Let’s take the remainder of our lesson and sketch Paul based on his words. I picked out ten traits, you may identify more. We aren’t misusing his words, since Paul made clear to Timothy that he WANTED HIM to look back at Paul’s life and take away the picture as a personal encouragement pattern.

“The Ten Traits of Paul”

Paul was not only a mentor to Timothy, he was a pattern moved by God and recorded by Scripture. If we look at what he presented of his own life to Tim, Paul claimed he was:


(“You followed my teaching”). Paul lived his life fixed to a body of truth that he taught both at moments of great reception before crowds of admirers and when the mob was angry and the rocks were flying. He simply related to Tim, “You know my teaching”. The term was “didaskalia” – a word that refers to his “doctrine” or his “set of unwavering beliefs”. Paul believed unapologetically that Jesus was God in human skin – and it didn’t matter what public opinion said about that. He wasn’t the only one who stood up to the world with this teaching. One writer reminds:

If Jesus is something less than God, he has no right and no power to forgive our sins. If Jesus can’t forgive our sins, we have no hope. Yes, the doctrine of the deity of Christ is worth contending for. And there is nobody God used more to contend for this biblical truth than Athanasius. Athanasius was born in the year 298 CE in Egypt. In his early twenties he was a deacon in the church in Alexandria (North Africa). During that time, the doctrine of the deity of Christ came under attack by a highly influential pastor named Arius. Arius taught that Jesus was a created being, that he had a beginning, and there was a time when Jesus was not. Therefore, according to Arius, Jesus is the son of God, but not God the son. His heresy was later known as the Arian heresy (named after Arius). It sparked a flame throughout the empire, that would dominate the church for 60 years. It was a 20 year old young man by the name of Athanasius, 40 years younger than Arius, that God would use to contend for the doctrine of the deity of Christ. Athanasius would endure decades of persecution, banished from the church, sent into exile five times, framed for murder, threatened with death, slandered by emperors and bishops, all for standing firm to the doctrine of the deity of Christ. In the end he prevailed, truth was preserved, and the church has stood on his shoulders ever since. (From a sermon by Mark Connelly, The Deity of Christ, 8/24/2011)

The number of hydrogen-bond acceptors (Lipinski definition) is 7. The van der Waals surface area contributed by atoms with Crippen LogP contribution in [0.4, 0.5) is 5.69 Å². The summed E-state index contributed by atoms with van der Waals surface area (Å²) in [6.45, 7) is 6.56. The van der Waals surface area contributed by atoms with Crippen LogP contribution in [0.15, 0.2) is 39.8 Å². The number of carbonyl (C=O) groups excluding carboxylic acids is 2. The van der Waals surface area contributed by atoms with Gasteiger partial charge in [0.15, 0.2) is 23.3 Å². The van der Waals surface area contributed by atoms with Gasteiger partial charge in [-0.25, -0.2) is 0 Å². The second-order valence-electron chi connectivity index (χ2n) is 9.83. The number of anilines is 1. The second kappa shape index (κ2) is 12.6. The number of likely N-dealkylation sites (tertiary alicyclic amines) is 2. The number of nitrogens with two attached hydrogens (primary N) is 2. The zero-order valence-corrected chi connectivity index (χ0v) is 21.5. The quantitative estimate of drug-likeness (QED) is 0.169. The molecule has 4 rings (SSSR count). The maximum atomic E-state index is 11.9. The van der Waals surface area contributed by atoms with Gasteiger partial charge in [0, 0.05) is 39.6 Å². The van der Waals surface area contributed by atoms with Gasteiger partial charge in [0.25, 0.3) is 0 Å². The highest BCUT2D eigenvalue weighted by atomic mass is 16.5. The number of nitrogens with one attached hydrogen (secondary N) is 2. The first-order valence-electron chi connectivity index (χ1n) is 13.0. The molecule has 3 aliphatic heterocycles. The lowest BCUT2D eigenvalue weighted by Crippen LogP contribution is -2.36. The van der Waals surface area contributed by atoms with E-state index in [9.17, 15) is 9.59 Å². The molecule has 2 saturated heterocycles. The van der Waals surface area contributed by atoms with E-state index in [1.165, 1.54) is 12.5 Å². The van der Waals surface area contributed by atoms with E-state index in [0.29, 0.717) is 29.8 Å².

Paul lived a life TIED to the truth. He didn’t shift because those around him thought him to be ill-informed or obtuse about reality. He met Jesus, followed Jesus, preached Jesus and lived Jesus. For him “to live is Christ and to die is gain.” He knew how to draw hope from the truth of his message, no matter the circumstance. He faced death with confidence, and we can too! In fact, at death I’d rather be a “fumbling follower of Jesus” from a “flawed church” than an intelligent atheist with self-satisfied friends. Since my Savior has risen, my future is bright and personal, not an oblivion only abated by the memories of temporary earthly companions.